Objectives: To assess trends in smoking prevalence among Japanese adolescents and to analyze possible causal factors for the decrease in smoking prevalence observed in a 2004 survey. Methods: Nationwide cross-sectional surveys were conducted in 1996, 2000 and 2004. Survey schools, both junior and senior high schools, considered to be representative of the whole of Japan were sampled randomly. Enrolled students were asked to complete a self-reporting anonymous questionnaire on smoking behavior. The questionnaires were collected from 115,814 students in 1996, 106,297 in 2000, and 102,451 in 2004. School principals were asked about the policy of their respective school on smoking restrictions. Results: Cigarette smoking prevalence (lifetime, current, and daily smoking) in 2004, based on the completed questionaires, had decreased relative to previous years in both sexes and in all school grades. The most important trends were: a decrease in smoking prevalence among the fathers and older brothers of the students; an increase in the proportion of students who did not have friends; a decrease in the proportion of current smokers who usually bought cigarettes in stores decreased in 2004, in particular for the oldest boys. An association was found between a lower smoking rate at a school and a smoke-free school policy. Conclusions: Japan has experienced a decrease in the prevalence of smoking among adolescents. A decrease in smoking prevalence among the fathers and older brothers, limitations to minors' access to tobacco, an increase in the proportion of students without friends, and a school policy restricting smoking may have contributed to this decreasing trend.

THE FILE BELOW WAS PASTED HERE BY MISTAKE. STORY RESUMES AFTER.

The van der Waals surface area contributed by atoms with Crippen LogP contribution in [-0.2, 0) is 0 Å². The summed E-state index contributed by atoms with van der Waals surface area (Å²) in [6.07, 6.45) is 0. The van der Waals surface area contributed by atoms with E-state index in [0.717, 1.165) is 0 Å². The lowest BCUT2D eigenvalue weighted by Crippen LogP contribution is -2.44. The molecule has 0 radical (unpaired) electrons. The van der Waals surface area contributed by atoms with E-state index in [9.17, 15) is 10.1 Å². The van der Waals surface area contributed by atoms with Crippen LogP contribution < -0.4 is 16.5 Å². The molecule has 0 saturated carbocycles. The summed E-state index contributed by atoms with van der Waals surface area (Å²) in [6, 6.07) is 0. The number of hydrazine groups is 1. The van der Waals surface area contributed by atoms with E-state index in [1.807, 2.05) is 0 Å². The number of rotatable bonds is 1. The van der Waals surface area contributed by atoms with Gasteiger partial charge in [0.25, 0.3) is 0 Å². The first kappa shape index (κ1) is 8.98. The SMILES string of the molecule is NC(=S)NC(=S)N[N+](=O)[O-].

- Adolescent behavior
- Cigarette use
- Smoking behavior
ASJC Scopus subject areas
- Public Health, Environmental and Occupational Health